Furthermore, in the IMPACT trial [ 20], 2,718 CIED patients were randomised to usual office-based follow-up with anticoagulation determined by standard clinical criteria or starting and stopping anticoagulation based on remote rhythm monitoring. AHRE was defined as ≥36 of 48 atrial beats with an atrial rate ≥200 bpm. Of the included patients, 330 (12.1%) had a history of AF or atrial flutter. The compared antithrombotic therapy strategies did not show any differences in ischaemic stroke (0.7 vs. 1.3 per 100 patient-years; HR 0.55, 95% CI 0.23–1.34, p = 0.188), even though there was an association between AHRE burden and thrombo-embolism [ 20]. However, there are some limitations to the IMPACT study, i. e. the low AHRE rate, the predominant use of vitamin K antagonists as anticoagulation therapy, the time to adequate INR (international normalised ratio), and the strategy of discontinuation and re-initiating oral anticoagulants based on the presence/absence of AHRE.
All together, these findings suggest that AHRE/AF and stroke do not always occur in the classical pathophysiological order. To address this issue, Kamel et al. [ 21] proposed an updated model for thrombo-embolic stroke. In this model, atrial cardiomyopathy plays a key role and can result in both AHRE/AF and in thrombo-embolism, explaining the situations in which thrombo-embolism precedes the occurrence of AHRE/AF. Ageing and systemic vascular risk factors can cause an abnormal atrial substrate leading to atrial cardiomyopathy, which can be characterised by atrial dilatation, mechanical dysfunction, fibrosis, and/or endothelial dysfunction [ 21]. Another factor causing an abnormal atrial substrate might be hypercoagulability, the increased potential of blood or plasma to generate thrombin and fibrin [ 22]. Spronk et al. have shown that hypercoagulability can induce atrial fibrosis and lead to a substrate for AF [ 22]. Similarly, the increased risk of thrombo-embolism in patients with atrial cardiomyopathy might be mediated by hypercoagulability (Fig.  2).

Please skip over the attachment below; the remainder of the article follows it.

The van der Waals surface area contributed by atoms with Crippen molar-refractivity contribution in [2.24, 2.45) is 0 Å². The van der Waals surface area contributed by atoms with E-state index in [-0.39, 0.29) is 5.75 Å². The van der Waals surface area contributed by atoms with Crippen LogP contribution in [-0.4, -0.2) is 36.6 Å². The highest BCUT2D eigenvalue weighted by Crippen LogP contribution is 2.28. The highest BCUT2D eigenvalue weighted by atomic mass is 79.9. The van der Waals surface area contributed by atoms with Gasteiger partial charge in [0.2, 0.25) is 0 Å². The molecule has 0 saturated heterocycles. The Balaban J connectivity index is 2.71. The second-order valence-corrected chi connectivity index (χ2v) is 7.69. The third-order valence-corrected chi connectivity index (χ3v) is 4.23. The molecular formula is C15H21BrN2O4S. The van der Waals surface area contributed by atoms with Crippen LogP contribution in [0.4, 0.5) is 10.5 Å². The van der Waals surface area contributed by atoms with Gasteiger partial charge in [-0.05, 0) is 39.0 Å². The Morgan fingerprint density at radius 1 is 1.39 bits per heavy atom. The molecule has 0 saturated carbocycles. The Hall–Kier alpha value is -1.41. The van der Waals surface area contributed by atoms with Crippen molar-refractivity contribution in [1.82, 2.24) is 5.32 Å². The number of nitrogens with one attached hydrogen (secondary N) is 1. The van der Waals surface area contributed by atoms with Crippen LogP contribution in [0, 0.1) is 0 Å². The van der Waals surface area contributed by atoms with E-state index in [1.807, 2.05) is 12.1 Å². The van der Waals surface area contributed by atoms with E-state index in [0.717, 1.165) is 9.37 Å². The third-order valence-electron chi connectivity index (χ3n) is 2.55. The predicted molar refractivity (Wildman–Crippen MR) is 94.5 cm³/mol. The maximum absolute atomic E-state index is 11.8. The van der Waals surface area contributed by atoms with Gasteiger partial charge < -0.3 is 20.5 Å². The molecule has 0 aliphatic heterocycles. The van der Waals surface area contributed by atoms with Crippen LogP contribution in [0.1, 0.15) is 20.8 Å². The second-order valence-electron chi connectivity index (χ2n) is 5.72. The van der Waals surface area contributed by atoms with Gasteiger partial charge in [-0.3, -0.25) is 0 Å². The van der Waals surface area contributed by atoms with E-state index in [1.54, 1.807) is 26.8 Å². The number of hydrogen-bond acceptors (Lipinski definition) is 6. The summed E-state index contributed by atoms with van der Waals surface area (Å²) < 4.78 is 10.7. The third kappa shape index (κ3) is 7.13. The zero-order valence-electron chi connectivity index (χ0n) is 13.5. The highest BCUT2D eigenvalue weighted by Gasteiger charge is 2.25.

In addition to the temporal disconnect of AHRE and thrombo-embolism observed in the trials described above, some patients even developed a stroke without showing any AHRE at all. In ASSERT, 25 (49%) of the 51 patients with a stroke did not show any AHRE, in TRENDS this was the case in 20 (50%) of 40 patients, in IMPACT in 40 (58%) of 69 patients, and in the study by Turakhia et al. in 156 (83%) of 187 patients (Fig.  1). These strokes were either the result of other pathophysiological mechanisms, i. e. cardiac embolism not related to AHRE/AF, lacunar infarction, arterial dissection, and atherosclerosis or perhaps due to atrial cardiomyopathy in an early phase, with no manifestation of AF/AHRE yet, compatible with the model as presented in Fig.  2.

When to start antithrombotic therapy in patients with AHRE without a history of atrial fibrillation